Though most commonly a cancer of the surface skin (particularly sun-exposed), squamous cell carcinoma also can develop in the mucous membranes. Untreated squamous cell carcinoma will eventually grow downward to penetrate the dermis and subcutaneous layer, and may spread to lymph structures that enable widespread metastasis.
Doctors diagnose about 200,000 Americans with squamous cell carcinoma each year
hough squamous cell carcinoma is less common in darkskinned than in light-skinned people, among skin cancers in dark-skinned people squamous cell carcinoma is the most common.
Malignant melanoma arises from melanocytes, the cells that produce melanin. Benign skin lesions such as nevi (moles) composed of melanocytes are often the staging sites for malignant melanoma. Malignant melanoma can develop and metastasize quickly. Diligent monitoring for changes in existing lesions such as moles is the most effective method for early detection and diagnosis.
Doctors classify malignant melanoma by growth pattern (such as nodular, superficial, or spreading) or by depth of invasion, metastasis, and nodal involvement.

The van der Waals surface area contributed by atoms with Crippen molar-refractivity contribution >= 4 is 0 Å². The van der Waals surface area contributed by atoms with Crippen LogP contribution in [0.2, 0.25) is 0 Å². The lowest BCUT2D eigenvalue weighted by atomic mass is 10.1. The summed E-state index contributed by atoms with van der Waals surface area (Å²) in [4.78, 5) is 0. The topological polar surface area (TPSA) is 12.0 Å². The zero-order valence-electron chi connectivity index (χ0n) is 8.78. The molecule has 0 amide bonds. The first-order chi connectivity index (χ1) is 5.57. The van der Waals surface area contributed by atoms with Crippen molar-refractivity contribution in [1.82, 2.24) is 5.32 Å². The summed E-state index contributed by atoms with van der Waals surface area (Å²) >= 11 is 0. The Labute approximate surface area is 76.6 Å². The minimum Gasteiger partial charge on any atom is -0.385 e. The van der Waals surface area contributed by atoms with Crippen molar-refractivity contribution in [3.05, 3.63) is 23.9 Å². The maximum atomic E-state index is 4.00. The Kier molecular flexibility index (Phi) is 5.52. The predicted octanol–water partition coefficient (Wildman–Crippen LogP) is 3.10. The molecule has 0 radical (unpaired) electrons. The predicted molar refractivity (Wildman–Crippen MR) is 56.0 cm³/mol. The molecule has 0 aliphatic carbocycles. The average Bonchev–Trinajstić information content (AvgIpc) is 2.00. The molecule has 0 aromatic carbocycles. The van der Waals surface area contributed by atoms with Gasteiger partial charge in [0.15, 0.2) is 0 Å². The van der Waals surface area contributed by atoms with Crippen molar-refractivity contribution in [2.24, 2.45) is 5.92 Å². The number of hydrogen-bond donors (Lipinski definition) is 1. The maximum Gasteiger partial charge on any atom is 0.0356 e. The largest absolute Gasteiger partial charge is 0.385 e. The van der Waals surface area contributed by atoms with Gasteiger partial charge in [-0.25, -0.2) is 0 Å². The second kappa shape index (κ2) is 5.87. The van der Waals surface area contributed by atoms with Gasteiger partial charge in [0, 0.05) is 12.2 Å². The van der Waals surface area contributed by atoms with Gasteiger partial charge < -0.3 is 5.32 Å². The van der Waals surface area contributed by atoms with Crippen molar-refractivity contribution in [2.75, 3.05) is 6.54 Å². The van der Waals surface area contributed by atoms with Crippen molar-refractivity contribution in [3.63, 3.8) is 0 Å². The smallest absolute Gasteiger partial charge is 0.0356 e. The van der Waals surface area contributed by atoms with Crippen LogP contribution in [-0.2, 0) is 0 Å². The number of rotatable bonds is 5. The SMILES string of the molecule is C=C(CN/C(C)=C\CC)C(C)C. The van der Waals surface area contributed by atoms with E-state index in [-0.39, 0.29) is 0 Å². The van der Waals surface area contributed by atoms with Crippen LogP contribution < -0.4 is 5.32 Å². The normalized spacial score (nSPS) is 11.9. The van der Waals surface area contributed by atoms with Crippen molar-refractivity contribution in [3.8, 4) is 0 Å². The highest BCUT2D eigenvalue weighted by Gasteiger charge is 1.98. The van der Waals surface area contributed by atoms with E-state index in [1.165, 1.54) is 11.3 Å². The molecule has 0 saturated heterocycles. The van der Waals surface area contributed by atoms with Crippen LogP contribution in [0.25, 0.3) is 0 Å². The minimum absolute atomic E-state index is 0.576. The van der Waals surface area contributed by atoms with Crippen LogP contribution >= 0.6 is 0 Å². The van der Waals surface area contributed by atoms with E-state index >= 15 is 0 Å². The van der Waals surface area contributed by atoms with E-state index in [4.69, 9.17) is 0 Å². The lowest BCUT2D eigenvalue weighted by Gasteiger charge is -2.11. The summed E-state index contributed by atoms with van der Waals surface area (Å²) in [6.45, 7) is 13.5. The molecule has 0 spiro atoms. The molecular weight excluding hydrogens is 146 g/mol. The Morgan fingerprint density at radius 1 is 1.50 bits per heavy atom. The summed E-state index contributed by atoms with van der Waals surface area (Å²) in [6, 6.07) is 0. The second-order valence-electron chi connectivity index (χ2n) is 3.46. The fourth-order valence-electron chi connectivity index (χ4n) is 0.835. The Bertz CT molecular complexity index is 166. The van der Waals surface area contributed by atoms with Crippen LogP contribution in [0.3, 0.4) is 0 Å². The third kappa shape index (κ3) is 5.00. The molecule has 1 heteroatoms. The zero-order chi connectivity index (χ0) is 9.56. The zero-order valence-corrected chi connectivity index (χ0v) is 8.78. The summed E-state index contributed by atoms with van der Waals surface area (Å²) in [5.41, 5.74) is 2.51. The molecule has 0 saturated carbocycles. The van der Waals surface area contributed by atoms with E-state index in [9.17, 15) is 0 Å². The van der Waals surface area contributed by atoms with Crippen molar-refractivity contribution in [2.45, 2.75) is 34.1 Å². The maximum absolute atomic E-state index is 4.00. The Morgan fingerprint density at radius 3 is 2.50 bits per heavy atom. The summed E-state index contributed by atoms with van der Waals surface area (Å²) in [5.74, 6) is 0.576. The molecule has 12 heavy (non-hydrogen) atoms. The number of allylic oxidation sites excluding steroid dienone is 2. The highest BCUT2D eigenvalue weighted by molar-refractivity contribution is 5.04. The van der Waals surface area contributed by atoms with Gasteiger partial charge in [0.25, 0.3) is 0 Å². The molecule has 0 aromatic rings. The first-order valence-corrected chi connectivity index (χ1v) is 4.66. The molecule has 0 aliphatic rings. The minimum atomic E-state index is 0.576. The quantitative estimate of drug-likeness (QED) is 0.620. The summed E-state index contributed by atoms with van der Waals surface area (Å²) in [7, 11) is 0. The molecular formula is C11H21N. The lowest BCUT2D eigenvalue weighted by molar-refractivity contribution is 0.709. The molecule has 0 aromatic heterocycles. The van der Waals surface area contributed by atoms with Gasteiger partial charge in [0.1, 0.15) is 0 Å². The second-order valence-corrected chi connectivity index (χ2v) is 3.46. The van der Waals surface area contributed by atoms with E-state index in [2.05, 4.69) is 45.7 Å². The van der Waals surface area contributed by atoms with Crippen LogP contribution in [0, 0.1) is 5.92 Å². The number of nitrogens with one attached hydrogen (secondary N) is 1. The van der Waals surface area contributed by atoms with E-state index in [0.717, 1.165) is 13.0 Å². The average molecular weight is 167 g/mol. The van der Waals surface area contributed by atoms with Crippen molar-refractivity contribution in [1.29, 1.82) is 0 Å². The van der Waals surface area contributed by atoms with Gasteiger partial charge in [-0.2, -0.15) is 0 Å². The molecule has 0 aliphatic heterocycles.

Small, localized malignant melanomas are about 90 percent curable with early diagnosis and treatment. Widely metastasized malignant melanoma is usually fatal.
The characteristic symptoms of malignant melanoma are
- Change in the size, symmetry, color, or texture of an existing nevus (mole)
- Bleeding or oozing from an existing nevus
- A new nevus that emerges and grows rapidly, especially one that has asymmetrical shape, irregular borders, multiple colors, or exceeds one quarter inch in diameter (the ABCD criteria)
Doctors diagnose about 50,000 Americans with malignant melanoma each year, many of whom have moderate to advanced cancer by the time of diagnosis.
|ABCD CRITERIA FOR MALIGNANT MELANOMA|
|A = asymmetry;||halves do not match|
|B = borders;||edges are irregular or vague|
|C = color;||two or more colors are present|
|D = diameter;||larger than one quarter inch|
Symptoms and Diagnostic Path
Symptoms vary among the types of skin cancer, though generally any wound or sore that does not heal or mole that changes appearance is suspect. The diagnostic path typically includes biopsy of suspicious lesions. The dermatologist may remove very small lesions without biopsy, as doing so effectively removes any cancer that is present.